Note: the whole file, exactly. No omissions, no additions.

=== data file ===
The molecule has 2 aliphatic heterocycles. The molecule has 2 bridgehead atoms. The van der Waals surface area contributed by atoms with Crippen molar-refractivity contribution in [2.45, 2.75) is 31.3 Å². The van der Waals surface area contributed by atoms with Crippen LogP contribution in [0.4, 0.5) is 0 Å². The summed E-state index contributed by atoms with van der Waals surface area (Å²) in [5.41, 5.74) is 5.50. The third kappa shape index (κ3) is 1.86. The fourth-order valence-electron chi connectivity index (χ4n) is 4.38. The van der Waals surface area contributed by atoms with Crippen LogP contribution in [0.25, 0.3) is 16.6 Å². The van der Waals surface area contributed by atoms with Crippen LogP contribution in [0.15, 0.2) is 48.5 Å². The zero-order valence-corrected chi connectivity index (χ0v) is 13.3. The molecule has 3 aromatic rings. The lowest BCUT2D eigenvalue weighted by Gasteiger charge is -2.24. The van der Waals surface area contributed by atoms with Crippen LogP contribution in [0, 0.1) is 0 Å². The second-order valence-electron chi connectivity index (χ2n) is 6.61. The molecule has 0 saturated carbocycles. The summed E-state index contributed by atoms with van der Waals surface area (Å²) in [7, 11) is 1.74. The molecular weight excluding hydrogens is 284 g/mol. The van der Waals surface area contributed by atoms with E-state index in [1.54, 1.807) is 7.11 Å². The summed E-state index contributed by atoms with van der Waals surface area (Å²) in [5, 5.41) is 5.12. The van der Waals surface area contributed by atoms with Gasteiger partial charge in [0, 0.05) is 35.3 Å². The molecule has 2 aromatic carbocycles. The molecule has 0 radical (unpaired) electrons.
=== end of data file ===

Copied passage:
The molecule has 2 aliphatic heterocycles. The molecule has 2 bridgehead atoms. The van der Waals surface area contributed by atoms with Crippen molar-refractivity contribution in [2.45, 2.75) is 31.3 Å². The van der Waals surface area contributed by atoms with Crippen LogP contribution in [0.4, 0.5) is 0 Å². The summed E-state index contributed by atoms with van der Waals surface area (Å²) in [5.41, 5.74) is 5.50. The third kappa shape index (κ3) is 1.86. The fourth-order valence-electron chi connectivity index (χ4n) is 4.38. The van der Waals surface area contributed by atoms with Crippen LogP contribution in [0.25, 0.3) is 16.6 Å². The van der Waals surface area contributed by atoms with Crippen LogP contribution in [0.15, 0.2) is 48.5 Å². The zero-order valence-corrected chi connectivity index (χ0v) is 13.3. The molecule has 3 aromatic rings. The lowest BCUT2D eigenvalue weighted by Gasteiger charge is -2.24. The van der Waals surface area contributed by atoms with Crippen LogP contribution in [0, 0.1) is 0 Å². The second-order valence-electron chi connectivity index (χ2n) is 6.61. The molecule has 0 saturated carbocycles. The summed E-state index contributed by atoms with van der Waals surface area (Å²) in [7, 11) is 1.74. The molecular weight excluding hydrogens is 284 g/mol. The van der Waals surface area contributed by atoms with E-state index in [1.54, 1.807) is 7.11 Å². The summed E-state index contributed by atoms with van der Waals surface area (Å²) in [5, 5.41) is 5.12. The van der Waals surface area contributed by atoms with Gasteiger partial charge in [0, 0.05) is 35.3 Å². The molecule has 2 aromatic carbocycles. The molecule has 0 radical (unpaired) electrons.